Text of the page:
While pulling the film selector lock, turn and set film selector for the film you are using as follows: (Fig.6) with 220 roll film you get 16 exposures, with 120 roll film you get 8 exposures and with 120 half-length roll film you get 4 exposures.
• Be sure to set the film selector and pressure plate for the film (120 or 220) you are using.
If you don’t use the correct side of the pressure plate, you won’t get the precisely focused picture because the film will not move into the exact focal plane.
(120 roll film is attached to an opaque backing paper over its entire length, but such paper is used only on the leading and trailing end of 220 roll film. The thickness of the backing paper causes a shift in the position of the focal plane and the pressure plate adjusts for this difference while keeping the film flat on the focal plane at one and the same time.)
Caution:
If you switch the him selector after loading the film, caution is required because the counter may not reset as it should or the film may not wind property In such cases, the camera function I return to normal if you open the camera back and reset the film selector to the correct position.
<Pressure Plate>
If you are using 120 roll film, you’ll have to use the side of the pressure plate marked “120” and if you are using 220 roll film, you’ll have to use the side marked “220” (Fig.7)
To turn over the pressure plate just push it toward the arrow and lift it out.
3. Loading the take-up spool and film
• Spool Knob Release Buttons (Fig.8-A)
1. Pop out the spool knobs by pressing it the knob release buttons (small red buttons in the supply and take-up sides.) (Fig. 8)
2. Take out the empty spool, fit if into the take-up chamber (located on the same side as the film advance lever), then press in the take-up spool knob.
3. Load the film in the film chamber (located on the same side as the viewfinder eyepiece), then press in the film loading knob (Fig.9)
• The take-up spool and film roll can be loaded easier by fitting in the top {camera top) side first

FujiFilm GW690 III 4. Positioning the film start mark
Pull out the film paper leader, pass it through the film channel insert the tip into the slot of the take-up spool, and wind the paper leader around the spool with the film advance lever.
Stop winding as soon as the film start mark on the leader paper is aligned with the arrow mark (downwards) on the right hand side of the film channel, then close the camera back (Fig.10)
<Avoiding film slack>
• To prevent the film from slackening press down the leader paper near the supply side lightly with your finger so that it won’t buckle and wind the film advance lever firmly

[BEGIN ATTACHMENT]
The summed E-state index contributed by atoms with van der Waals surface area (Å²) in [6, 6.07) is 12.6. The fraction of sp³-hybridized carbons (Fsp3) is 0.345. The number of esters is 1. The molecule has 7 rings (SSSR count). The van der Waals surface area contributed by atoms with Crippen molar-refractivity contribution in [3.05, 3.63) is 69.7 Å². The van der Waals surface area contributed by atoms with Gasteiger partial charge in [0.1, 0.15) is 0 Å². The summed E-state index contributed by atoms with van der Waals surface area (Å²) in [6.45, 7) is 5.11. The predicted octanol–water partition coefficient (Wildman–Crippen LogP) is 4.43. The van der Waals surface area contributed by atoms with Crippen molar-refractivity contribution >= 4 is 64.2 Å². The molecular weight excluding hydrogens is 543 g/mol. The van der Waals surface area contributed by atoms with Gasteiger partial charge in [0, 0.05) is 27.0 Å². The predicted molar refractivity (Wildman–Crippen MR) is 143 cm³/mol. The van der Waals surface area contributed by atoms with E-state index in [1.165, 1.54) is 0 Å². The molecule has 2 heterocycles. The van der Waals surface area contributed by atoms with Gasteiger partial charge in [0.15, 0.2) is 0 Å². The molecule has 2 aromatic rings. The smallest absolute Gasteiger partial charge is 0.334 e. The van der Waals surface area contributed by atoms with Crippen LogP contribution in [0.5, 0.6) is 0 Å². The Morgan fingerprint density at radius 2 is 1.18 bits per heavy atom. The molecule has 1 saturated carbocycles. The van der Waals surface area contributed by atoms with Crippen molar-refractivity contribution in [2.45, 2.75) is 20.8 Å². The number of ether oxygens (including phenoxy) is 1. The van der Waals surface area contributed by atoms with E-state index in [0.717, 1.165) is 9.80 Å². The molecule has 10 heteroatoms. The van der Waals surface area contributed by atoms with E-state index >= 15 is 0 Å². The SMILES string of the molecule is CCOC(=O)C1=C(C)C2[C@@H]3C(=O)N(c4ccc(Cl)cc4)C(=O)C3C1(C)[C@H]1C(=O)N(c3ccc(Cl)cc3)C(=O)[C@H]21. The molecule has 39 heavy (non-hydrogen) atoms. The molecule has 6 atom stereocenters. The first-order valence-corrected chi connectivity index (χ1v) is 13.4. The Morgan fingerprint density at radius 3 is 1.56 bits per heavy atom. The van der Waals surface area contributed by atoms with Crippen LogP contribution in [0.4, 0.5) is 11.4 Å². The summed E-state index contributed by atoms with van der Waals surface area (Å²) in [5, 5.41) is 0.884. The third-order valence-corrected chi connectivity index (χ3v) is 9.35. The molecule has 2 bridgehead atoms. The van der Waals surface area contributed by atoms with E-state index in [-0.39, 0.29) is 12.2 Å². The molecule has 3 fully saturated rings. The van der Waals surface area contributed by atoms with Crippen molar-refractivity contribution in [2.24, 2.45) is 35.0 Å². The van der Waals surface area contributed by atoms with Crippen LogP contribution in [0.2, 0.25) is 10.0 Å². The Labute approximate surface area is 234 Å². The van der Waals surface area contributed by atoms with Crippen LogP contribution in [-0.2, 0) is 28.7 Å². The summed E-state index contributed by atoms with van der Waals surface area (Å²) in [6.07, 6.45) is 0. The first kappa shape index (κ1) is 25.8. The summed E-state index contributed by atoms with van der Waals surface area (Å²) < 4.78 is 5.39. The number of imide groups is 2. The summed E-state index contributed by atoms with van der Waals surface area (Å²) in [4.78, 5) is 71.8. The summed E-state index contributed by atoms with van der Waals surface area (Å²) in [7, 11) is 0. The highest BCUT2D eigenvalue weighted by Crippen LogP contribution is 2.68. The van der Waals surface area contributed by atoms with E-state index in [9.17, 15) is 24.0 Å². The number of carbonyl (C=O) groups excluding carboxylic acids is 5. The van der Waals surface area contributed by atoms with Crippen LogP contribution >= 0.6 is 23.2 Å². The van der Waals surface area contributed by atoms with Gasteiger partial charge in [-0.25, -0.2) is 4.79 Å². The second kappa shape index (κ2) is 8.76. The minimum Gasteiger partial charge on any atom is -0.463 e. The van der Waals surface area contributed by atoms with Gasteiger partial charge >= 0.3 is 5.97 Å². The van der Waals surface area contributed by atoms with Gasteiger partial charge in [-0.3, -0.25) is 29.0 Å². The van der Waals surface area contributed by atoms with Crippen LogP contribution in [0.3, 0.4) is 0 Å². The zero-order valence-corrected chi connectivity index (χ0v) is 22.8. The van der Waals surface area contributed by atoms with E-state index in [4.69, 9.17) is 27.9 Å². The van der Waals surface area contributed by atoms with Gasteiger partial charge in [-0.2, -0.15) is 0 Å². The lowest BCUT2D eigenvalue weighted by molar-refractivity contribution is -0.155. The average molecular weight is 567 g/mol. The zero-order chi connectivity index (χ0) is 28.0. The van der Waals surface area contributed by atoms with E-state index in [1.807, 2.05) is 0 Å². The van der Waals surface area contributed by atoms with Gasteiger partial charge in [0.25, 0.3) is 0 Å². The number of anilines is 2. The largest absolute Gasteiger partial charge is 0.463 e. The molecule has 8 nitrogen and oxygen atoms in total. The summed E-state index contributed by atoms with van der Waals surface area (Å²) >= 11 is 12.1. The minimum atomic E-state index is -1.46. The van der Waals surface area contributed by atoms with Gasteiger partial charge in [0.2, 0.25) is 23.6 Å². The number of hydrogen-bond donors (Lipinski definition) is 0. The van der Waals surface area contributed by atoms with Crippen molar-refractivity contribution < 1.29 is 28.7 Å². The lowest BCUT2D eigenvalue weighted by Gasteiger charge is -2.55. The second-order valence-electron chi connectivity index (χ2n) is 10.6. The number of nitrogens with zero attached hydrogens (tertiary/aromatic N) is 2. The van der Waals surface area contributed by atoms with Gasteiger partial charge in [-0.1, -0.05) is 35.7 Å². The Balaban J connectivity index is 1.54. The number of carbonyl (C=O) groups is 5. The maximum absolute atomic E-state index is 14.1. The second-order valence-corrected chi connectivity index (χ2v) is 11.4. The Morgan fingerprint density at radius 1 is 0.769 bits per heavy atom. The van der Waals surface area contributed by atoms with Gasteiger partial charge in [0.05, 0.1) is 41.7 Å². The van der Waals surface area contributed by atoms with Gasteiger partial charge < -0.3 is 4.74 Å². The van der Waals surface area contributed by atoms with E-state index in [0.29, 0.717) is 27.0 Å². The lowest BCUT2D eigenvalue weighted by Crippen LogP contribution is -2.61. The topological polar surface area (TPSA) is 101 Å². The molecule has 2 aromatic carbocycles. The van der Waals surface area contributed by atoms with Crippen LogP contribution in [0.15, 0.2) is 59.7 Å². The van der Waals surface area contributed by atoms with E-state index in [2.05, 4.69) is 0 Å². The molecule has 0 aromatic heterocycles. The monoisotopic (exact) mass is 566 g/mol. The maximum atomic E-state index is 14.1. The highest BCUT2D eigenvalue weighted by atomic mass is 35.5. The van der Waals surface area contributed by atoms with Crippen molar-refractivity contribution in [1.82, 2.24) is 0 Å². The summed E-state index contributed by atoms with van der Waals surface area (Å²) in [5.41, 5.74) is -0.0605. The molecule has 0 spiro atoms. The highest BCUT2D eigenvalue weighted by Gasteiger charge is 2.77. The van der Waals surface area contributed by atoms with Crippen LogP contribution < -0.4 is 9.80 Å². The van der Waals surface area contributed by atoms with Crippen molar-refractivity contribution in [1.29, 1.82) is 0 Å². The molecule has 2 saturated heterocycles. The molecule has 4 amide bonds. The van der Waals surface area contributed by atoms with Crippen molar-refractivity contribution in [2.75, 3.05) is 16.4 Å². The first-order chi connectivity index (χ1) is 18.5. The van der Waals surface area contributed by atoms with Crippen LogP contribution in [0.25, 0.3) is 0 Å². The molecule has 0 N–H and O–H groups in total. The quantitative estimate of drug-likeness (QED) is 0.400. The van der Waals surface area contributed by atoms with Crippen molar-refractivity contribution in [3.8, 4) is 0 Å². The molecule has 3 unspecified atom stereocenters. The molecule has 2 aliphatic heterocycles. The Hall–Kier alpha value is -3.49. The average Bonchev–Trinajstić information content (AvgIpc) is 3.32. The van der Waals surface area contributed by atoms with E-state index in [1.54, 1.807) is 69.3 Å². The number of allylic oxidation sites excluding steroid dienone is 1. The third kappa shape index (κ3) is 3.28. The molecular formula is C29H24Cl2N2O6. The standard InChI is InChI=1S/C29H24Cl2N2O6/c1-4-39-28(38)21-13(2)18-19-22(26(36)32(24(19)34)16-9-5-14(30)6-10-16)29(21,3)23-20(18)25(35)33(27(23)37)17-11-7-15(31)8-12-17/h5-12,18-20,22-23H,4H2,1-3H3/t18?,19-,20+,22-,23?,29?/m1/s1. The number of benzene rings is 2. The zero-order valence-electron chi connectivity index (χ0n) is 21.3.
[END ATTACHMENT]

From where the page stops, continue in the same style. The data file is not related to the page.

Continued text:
• To prevent the film from becoming loose again when the camera back is being closed, use the film advance lever to keep the leader paper taut until you snap the camera back into place.
<Positioning the start mark on 220 roll film>
• If you are using 220 roll film line up the solid arrow mark (normal lead mark) with the arrow mark (downwards) in the film channel. Do not use the thin hyphenated line (long lead mark) (Fig.10)Film Mark (Fujifilm GW690 III)5. Winding the film and positioning it for the first shot
• After loading the film, just wind the film advance lever as far as it will go. The exposure counter will switch from “S” to “1” and the shutter will cock by itself (Fig.11)
• Tear off the top of your film box and insert it in the film reminder slot in the camera back. It will remind you which film you are using (Fig.12)

FujiFilm GW690 IIISETTING AND ADJUSTING THE CAMERA CONTROLS, ETC

1. Unlocking the front shutter release
If you can see the letter “L”, the shutter release is locked. To unlock it, push the front shutter release lock toward the lens so that it covers the “L” (Fig.13)
2. Built-in lens hood
The lens hood is built into the lens barrel. To use just pull it out. (Fig.14)
• Just pull out the lens hood while turning it. Thus, you can do it easier.
3. Setting the shutter speed selector and aperture ring
• Shutter Speed Selector (Fig.15-A)
• Aperture Ring (Fig.15-B)
Pull out the lens hood and set the shutter speed selector and aperture ring tor the picture you are taking.
• Be sure to set the shutter speed ring at the click positions. Caution is required because the shutter blades may not open if you set it anywhere between chick stops.
4. Focusing the lens
look through the viewfinder eyepiece center your subject in the viewfinder, and turn the focusing ring to make the double Images in the yellow center Spot in the viewfinder converge into one (Fig.16)
• Bright frame (Fig.16-A)
• Double-image center spot (Fig.16-B)
• Always line up your eye with the Center of the viewfinder eyepiece if you don’t, the yellow focusing spot will move off center of the bright frame and you won’t be able to focus the lens precisely.